Leonard Cohen’s Posthumous Album Thanks For The Dance Does Not Disappoint

-

Leonard Cohen
Thanks For The Dance
(Legacy)
Rating: 4 out of 5 stars

First things, first: Praise for the success or criticism for the failure of a posthumous album should in part be aimed at the person putting it together after the death of the artist. In the case of Leonard Cohen’s Thanks For The Dance, it is praise indeed for his son Adam. The touches that he and a roving band of ardent Leonard admirers (members of The National and Arcade Fire, Beck, and longtime collaborator Jennifer Warnes, among others) put on the music are subtle yet stirring, and they always keep that fathoms-deep voice at the center of the narrative.

Then again, how could it not be? Cohen hadn’t lost anything off his fastball at the end, still mixing sly wit with incisive commentary, still sliding smoothly between the sacred and the sensuous, still elucidating both the meanness of the world (“Puppets”) and the fickleness of the heart (the title track.) When he laments during “The Goal that “the goal/Falls short of the reach,” it’s understandable, because his reach as a songwriter was boundless.

Opening track “Happens To The Heart” is an epic, Cohen coming on like a Raymond Chandler detective with his withering, unsentimental one-liners. But just a few songs later, he trips amiably and nimbly across the Latin rhythms of “The Night Of Santiago,” randy and ready as he pursues a riverside fling.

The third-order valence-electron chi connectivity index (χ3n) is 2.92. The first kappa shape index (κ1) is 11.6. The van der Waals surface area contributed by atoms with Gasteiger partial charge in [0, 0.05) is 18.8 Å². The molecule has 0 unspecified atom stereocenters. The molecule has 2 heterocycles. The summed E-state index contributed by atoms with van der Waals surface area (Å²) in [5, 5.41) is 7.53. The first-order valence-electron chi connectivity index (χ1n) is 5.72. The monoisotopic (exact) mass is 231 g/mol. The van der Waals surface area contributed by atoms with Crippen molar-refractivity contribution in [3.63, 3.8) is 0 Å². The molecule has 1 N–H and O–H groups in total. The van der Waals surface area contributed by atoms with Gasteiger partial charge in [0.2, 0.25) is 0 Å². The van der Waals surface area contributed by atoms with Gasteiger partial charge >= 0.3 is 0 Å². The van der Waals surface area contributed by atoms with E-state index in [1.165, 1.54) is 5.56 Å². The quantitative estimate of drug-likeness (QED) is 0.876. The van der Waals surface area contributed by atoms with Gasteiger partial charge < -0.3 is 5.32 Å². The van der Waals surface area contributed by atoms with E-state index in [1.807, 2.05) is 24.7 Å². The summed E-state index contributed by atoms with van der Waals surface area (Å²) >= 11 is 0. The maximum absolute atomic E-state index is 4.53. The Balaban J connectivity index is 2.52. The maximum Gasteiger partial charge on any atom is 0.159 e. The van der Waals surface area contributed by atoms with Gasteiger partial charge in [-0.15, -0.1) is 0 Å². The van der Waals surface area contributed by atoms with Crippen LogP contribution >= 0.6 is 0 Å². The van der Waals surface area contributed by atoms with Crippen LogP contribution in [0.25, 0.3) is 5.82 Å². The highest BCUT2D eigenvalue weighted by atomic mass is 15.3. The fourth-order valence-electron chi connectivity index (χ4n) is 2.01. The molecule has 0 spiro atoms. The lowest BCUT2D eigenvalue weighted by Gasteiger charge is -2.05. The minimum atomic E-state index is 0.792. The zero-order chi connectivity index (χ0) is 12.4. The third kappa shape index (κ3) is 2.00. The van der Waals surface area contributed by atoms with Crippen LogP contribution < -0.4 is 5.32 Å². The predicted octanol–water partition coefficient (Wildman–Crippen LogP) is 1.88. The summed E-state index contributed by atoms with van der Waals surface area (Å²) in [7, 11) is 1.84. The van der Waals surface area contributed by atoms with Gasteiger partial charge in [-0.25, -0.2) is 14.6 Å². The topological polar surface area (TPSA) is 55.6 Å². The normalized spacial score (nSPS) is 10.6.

Those who go into Thanks For The Dance looking for a half-album or a collection of fragments will be pleasantly surprised. There is really not much to separate this from the late-period, post-millennial albums that Cohen started churning out to ease financial issues, and those records maintained an imposingly high standard. On closing track “Listen To The Hummingbird,” Leonard leaves us with the line, “Don’t listen to me.” Is it a sly joke? A bout of self-deprecation? Whatever it is, our apologies, Leonard. We can’t help but listen.

Comments

comments

Popular Posts

Behind the Song: Sam Cooke, “A Change Is Gonna Come”

When Bettye LaVette performed “A Change Is Gonna Come,” in duet with Jon Bon Jovi, at the first inaugural concert for President Obama, a new generation of listeners was introduced to a classic composition by one of the most influential writers and vocalists in pop history, Sam Cooke. In the 45 years since it was first released, “Change” has grown into an anthem of the civil rights movement, an epitaph for a great performer, and an iconic piece of music.